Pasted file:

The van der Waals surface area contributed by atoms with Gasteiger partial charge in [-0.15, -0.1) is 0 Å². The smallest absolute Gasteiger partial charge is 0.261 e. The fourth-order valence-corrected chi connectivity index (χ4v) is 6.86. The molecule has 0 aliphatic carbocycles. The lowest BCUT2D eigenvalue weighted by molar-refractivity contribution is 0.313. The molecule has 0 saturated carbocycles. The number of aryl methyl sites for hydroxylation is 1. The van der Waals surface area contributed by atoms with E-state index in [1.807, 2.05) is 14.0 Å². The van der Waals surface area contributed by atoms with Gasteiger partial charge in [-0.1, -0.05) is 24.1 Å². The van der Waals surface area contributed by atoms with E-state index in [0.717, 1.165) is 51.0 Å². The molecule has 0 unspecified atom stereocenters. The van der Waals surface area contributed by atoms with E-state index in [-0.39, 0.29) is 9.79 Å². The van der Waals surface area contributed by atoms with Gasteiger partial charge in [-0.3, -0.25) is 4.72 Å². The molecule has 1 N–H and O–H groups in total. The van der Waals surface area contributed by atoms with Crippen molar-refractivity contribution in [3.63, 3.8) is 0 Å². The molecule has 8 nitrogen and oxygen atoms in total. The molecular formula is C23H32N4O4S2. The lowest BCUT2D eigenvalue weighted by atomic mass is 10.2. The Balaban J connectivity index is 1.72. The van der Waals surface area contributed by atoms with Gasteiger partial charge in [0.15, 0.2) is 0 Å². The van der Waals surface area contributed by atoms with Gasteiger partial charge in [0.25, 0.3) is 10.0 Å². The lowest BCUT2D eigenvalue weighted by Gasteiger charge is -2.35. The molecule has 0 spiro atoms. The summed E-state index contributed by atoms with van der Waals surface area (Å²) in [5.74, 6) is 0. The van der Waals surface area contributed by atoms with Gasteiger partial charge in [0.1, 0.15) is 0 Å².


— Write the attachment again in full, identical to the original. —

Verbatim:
The van der Waals surface area contributed by atoms with Gasteiger partial charge in [-0.15, -0.1) is 0 Å². The smallest absolute Gasteiger partial charge is 0.261 e. The fourth-order valence-corrected chi connectivity index (χ4v) is 6.86. The molecule has 0 aliphatic carbocycles. The lowest BCUT2D eigenvalue weighted by molar-refractivity contribution is 0.313. The molecule has 0 saturated carbocycles. The number of aryl methyl sites for hydroxylation is 1. The van der Waals surface area contributed by atoms with E-state index in [1.807, 2.05) is 14.0 Å². The van der Waals surface area contributed by atoms with Gasteiger partial charge in [-0.1, -0.05) is 24.1 Å². The van der Waals surface area contributed by atoms with E-state index in [0.717, 1.165) is 51.0 Å². The molecule has 0 unspecified atom stereocenters. The van der Waals surface area contributed by atoms with E-state index in [-0.39, 0.29) is 9.79 Å². The van der Waals surface area contributed by atoms with Gasteiger partial charge in [-0.3, -0.25) is 4.72 Å². The molecule has 1 N–H and O–H groups in total. The van der Waals surface area contributed by atoms with Crippen molar-refractivity contribution in [3.63, 3.8) is 0 Å². The molecule has 8 nitrogen and oxygen atoms in total. The molecular formula is C23H32N4O4S2. The lowest BCUT2D eigenvalue weighted by atomic mass is 10.2. The Balaban J connectivity index is 1.72. The van der Waals surface area contributed by atoms with Gasteiger partial charge in [0.15, 0.2) is 0 Å². The van der Waals surface area contributed by atoms with Gasteiger partial charge in [0.25, 0.3) is 10.0 Å². The lowest BCUT2D eigenvalue weighted by Gasteiger charge is -2.35. The molecule has 0 spiro atoms. The summed E-state index contributed by atoms with van der Waals surface area (Å²) in [5.74, 6) is 0. The van der Waals surface area contributed by atoms with Gasteiger partial charge in [0.1, 0.15) is 0 Å².